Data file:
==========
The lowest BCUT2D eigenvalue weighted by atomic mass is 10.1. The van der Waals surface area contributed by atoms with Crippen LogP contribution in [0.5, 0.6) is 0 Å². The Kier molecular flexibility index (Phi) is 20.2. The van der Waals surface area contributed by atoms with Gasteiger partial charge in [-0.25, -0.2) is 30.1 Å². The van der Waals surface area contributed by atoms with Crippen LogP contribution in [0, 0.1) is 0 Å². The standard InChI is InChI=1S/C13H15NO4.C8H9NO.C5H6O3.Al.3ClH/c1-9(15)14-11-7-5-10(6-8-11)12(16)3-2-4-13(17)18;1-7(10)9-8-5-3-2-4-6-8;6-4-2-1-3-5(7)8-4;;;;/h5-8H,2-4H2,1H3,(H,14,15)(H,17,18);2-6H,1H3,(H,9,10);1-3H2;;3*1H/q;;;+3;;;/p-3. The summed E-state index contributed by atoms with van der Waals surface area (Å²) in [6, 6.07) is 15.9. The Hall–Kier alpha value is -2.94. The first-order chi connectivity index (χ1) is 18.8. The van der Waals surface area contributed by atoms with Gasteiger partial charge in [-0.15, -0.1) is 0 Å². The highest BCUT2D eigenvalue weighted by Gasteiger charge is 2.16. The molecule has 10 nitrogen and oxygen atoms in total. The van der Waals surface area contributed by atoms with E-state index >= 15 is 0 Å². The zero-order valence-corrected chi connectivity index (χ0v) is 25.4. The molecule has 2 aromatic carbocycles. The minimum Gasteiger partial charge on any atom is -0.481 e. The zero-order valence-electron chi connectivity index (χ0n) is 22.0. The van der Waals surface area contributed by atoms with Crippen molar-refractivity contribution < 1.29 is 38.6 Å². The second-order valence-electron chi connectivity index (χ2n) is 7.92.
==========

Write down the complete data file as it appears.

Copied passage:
The lowest BCUT2D eigenvalue weighted by atomic mass is 10.1. The van der Waals surface area contributed by atoms with Crippen LogP contribution in [0.5, 0.6) is 0 Å². The Kier molecular flexibility index (Phi) is 20.2. The van der Waals surface area contributed by atoms with Gasteiger partial charge in [-0.25, -0.2) is 30.1 Å². The van der Waals surface area contributed by atoms with Crippen LogP contribution in [0, 0.1) is 0 Å². The standard InChI is InChI=1S/C13H15NO4.C8H9NO.C5H6O3.Al.3ClH/c1-9(15)14-11-7-5-10(6-8-11)12(16)3-2-4-13(17)18;1-7(10)9-8-5-3-2-4-6-8;6-4-2-1-3-5(7)8-4;;;;/h5-8H,2-4H2,1H3,(H,14,15)(H,17,18);2-6H,1H3,(H,9,10);1-3H2;;3*1H/q;;;+3;;;/p-3. The summed E-state index contributed by atoms with van der Waals surface area (Å²) in [6, 6.07) is 15.9. The Hall–Kier alpha value is -2.94. The first-order chi connectivity index (χ1) is 18.8. The van der Waals surface area contributed by atoms with Gasteiger partial charge in [-0.15, -0.1) is 0 Å². The highest BCUT2D eigenvalue weighted by Gasteiger charge is 2.16. The molecule has 10 nitrogen and oxygen atoms in total. The van der Waals surface area contributed by atoms with E-state index >= 15 is 0 Å². The zero-order valence-corrected chi connectivity index (χ0v) is 25.4. The molecule has 2 aromatic carbocycles. The minimum Gasteiger partial charge on any atom is -0.481 e. The zero-order valence-electron chi connectivity index (χ0n) is 22.0. The van der Waals surface area contributed by atoms with Crippen molar-refractivity contribution < 1.29 is 38.6 Å². The second-order valence-electron chi connectivity index (χ2n) is 7.92.